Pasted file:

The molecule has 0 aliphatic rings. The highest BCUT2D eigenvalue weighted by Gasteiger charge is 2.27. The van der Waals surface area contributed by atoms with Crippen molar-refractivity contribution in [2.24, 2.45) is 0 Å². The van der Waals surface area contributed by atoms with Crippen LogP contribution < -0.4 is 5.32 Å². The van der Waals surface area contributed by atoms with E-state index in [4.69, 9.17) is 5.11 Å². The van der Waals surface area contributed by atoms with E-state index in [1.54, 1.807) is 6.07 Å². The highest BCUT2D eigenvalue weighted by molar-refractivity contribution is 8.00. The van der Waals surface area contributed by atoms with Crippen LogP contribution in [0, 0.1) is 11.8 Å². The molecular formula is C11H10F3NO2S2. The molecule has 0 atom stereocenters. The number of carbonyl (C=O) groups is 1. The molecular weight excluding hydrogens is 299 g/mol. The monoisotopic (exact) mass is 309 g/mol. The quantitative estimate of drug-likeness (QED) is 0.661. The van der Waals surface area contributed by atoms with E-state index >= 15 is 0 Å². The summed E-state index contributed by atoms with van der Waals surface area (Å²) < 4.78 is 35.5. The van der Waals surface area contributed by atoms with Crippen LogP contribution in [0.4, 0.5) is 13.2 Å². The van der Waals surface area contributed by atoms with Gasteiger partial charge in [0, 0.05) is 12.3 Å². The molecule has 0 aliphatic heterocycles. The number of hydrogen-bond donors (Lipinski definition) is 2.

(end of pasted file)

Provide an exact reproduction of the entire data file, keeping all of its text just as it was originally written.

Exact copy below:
The molecule has 0 aliphatic rings. The highest BCUT2D eigenvalue weighted by Gasteiger charge is 2.27. The van der Waals surface area contributed by atoms with Crippen molar-refractivity contribution in [2.24, 2.45) is 0 Å². The van der Waals surface area contributed by atoms with Crippen LogP contribution < -0.4 is 5.32 Å². The van der Waals surface area contributed by atoms with E-state index in [4.69, 9.17) is 5.11 Å². The van der Waals surface area contributed by atoms with E-state index in [1.54, 1.807) is 6.07 Å². The highest BCUT2D eigenvalue weighted by molar-refractivity contribution is 8.00. The van der Waals surface area contributed by atoms with Crippen LogP contribution in [0, 0.1) is 11.8 Å². The molecular formula is C11H10F3NO2S2. The molecule has 0 atom stereocenters. The number of carbonyl (C=O) groups is 1. The molecular weight excluding hydrogens is 299 g/mol. The monoisotopic (exact) mass is 309 g/mol. The quantitative estimate of drug-likeness (QED) is 0.661. The van der Waals surface area contributed by atoms with E-state index >= 15 is 0 Å². The summed E-state index contributed by atoms with van der Waals surface area (Å²) < 4.78 is 35.5. The van der Waals surface area contributed by atoms with Crippen LogP contribution in [0.4, 0.5) is 13.2 Å². The van der Waals surface area contributed by atoms with Gasteiger partial charge in [0, 0.05) is 12.3 Å². The molecule has 0 aliphatic heterocycles. The number of hydrogen-bond donors (Lipinski definition) is 2.